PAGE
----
PEOPLE v. LEBRON

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Supreme Court, Appellate Division, Second Department, New York.

The PEOPLE, etc., Respondent, v. Wilfredo LEBRON, Appellant.

Decided: April 22, 2002

SANDRA J. FEUERSTEIN, J.P., SONDRA MILLER, GABRIEL M. KRAUSMAN, and BARRY A. COZIER, JJ. Andrew C. Fine, New York, NY, (John Schoeffel of counsel), for appellant. Charles J. Hynes, District Attorney, Brooklyn, NY, (Leonard Joblove and Phyllis Mintz of counsel), for respondent.

Appeal by the defendant from a judgment of the Supreme Court, Kings County (Carroll, J.) rendered January 19, 2000, convicting him of robbery in the first degree, upon a jury verdict, and imposing sentence.

ORDERED that the judgment is affirmed.

 The defense counsel's representation to the court, made after conferring with the defendant, that the defendant waived his rights pursuant to People v. Antommarchi, 80 N.Y.2d 247, 590 N.Y.S.2d 33, 604 N.E.2d 95, was a valid waiver of those rights (see CPL 260.20;  People v. Womack, 292 A.D.2d 402, 738 N.Y.S.2d 595;  People v. Smallwood, 225 A.D.2d 713, 639 N.Y.S.2d 938).   The fact that the defendant expressed a choice through trial counsel does not render the waiver invalid (see People v. Underwood, 201 A.D.2d 597, 598, 607 N.Y.S.2d 955).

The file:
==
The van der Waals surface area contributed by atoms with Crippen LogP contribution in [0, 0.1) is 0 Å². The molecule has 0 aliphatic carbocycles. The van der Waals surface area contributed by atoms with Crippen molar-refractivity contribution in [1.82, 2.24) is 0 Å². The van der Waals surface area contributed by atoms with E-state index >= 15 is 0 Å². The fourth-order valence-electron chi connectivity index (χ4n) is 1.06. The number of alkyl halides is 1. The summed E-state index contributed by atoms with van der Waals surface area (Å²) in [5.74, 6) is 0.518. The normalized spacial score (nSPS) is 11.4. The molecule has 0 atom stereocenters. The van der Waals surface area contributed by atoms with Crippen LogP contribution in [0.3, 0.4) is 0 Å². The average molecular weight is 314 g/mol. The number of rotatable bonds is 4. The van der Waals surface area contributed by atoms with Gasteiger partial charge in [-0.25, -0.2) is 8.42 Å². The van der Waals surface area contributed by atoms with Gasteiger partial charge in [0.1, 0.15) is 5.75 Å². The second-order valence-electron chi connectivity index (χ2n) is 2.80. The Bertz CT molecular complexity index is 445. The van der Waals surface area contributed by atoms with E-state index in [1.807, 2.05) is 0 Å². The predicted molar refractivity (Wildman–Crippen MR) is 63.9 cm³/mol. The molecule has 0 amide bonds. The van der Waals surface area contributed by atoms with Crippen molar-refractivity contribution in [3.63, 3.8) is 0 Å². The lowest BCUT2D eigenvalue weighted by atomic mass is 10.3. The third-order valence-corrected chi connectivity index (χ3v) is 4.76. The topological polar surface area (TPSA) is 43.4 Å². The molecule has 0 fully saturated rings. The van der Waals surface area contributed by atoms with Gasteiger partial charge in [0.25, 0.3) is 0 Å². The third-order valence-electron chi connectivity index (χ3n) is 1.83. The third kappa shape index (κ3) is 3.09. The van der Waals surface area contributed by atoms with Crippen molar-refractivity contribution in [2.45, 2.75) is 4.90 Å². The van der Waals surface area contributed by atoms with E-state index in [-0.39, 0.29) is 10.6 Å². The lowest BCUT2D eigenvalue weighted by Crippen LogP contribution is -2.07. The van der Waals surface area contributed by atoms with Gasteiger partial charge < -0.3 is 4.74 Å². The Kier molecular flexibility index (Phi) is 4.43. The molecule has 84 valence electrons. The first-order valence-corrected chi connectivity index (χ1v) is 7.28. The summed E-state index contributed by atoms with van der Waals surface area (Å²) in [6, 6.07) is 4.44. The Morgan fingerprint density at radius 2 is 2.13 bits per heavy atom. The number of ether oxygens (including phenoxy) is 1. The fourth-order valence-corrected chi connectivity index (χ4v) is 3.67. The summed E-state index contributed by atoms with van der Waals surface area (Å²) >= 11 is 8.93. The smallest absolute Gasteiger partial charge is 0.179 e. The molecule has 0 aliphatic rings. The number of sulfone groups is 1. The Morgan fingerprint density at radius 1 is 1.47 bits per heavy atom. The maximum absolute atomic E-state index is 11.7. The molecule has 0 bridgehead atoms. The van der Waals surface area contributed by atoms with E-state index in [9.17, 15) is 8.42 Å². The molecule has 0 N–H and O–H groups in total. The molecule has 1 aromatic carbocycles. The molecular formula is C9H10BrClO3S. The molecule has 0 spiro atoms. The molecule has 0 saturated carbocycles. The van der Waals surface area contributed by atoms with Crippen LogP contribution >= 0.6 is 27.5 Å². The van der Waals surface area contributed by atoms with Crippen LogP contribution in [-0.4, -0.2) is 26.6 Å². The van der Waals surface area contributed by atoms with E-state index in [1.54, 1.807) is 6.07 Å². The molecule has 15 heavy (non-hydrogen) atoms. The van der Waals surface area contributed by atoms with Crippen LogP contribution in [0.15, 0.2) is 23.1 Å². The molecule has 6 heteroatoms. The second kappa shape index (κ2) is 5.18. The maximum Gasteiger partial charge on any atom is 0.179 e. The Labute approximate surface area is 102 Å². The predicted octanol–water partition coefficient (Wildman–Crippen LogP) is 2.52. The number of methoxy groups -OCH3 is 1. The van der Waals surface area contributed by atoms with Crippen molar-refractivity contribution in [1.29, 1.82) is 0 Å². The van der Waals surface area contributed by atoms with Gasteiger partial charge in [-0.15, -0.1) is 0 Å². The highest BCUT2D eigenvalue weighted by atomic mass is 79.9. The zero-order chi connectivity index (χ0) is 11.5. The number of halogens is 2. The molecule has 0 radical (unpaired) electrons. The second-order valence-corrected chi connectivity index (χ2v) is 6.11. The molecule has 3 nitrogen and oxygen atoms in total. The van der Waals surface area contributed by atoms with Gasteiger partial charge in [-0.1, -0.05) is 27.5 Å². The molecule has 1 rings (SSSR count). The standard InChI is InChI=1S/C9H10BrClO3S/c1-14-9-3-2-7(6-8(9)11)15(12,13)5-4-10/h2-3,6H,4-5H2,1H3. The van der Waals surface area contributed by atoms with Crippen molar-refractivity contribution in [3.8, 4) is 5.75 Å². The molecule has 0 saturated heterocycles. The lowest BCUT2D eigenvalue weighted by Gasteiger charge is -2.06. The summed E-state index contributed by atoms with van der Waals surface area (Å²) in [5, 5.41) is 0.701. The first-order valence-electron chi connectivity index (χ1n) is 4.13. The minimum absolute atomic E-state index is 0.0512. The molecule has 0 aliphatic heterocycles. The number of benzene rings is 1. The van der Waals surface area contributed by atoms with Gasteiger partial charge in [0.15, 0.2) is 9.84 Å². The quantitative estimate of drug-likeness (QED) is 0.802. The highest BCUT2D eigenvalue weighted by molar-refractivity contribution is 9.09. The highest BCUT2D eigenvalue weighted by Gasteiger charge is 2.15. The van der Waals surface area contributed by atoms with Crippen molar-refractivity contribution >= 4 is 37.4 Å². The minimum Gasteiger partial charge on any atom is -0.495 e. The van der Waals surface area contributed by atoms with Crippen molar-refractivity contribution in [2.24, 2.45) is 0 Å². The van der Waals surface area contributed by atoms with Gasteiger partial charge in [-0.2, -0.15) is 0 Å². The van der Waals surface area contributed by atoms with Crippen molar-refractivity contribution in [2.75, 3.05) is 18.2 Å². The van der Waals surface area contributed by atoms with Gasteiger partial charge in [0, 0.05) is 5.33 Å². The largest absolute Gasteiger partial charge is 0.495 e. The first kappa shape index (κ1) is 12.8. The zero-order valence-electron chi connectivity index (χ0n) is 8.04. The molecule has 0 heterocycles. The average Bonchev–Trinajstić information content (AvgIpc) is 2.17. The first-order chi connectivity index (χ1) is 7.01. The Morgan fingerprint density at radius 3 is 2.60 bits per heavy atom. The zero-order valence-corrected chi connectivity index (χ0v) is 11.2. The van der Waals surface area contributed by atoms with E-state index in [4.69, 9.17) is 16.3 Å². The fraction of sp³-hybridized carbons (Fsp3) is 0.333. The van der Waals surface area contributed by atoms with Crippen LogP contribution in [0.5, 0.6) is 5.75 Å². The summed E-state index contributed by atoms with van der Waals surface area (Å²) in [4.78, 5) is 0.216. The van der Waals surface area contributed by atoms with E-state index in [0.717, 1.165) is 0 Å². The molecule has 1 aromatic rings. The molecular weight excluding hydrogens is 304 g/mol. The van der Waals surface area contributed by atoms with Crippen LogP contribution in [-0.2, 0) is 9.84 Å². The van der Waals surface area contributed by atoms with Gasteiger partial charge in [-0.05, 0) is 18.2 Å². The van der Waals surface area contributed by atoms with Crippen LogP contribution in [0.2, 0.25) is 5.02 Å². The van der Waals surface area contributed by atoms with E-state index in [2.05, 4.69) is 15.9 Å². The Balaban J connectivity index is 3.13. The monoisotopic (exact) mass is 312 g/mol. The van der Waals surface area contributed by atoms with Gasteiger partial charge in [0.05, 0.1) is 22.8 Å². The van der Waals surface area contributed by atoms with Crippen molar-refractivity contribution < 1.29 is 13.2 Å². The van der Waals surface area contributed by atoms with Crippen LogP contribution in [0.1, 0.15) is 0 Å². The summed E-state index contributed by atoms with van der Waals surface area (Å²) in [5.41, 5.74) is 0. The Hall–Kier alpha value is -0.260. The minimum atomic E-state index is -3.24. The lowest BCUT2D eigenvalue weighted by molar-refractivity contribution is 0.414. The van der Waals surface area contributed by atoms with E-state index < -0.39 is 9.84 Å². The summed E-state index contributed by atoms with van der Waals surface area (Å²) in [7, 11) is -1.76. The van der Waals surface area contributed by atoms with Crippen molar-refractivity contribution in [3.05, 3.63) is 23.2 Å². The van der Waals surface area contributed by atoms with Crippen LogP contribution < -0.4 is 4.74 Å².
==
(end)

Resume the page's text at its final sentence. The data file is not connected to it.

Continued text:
We find no merit in the defendant's claim that the court improperly rejected his race-neutral explanation for the peremptory strike of a prospective juror.   A peremptory challenge may be based on the prospective juror's identification as the victim of a crime or closeness to a crime victim (see People v. Richie, 217 A.D.2d 84, 89, 635 N.Y.S.2d 263;  People v. Dixon, 202 A.D.2d 12, 17-18, 615 N.Y.S.2d 904).   Here, however, the defendant's challenge was based on the mistaken belief that one or more of the children of the prospective juror were crime victims, when in fact, there was no indiction that her children's deaths were anything but accidents.   Thus, the court properly concluded that the peremptory strike of that juror was based on her race (see People v. Jupiter, 210 A.D.2d 431, 432-433, 620 N.Y.S.2d 426).

The defendant's claim that the sentence enhancement provisions for persistent felony offenders set forth in Penal Law § 70.08 and CPL 400.16 violate the State and Federal constitutions is unpreserved for appellate review and, in any event, without merit (see People v. Rosen, 96 N.Y.2d 329, 728 N.Y.S.2d 407, 752 N.E.2d 844, cert. denied 534 U.S. 899, 122 S.Ct. 224, 151 L.Ed.2d 160;  People v. Rice, 285 A.D.2d 617, 728 N.Y.S.2d 376).

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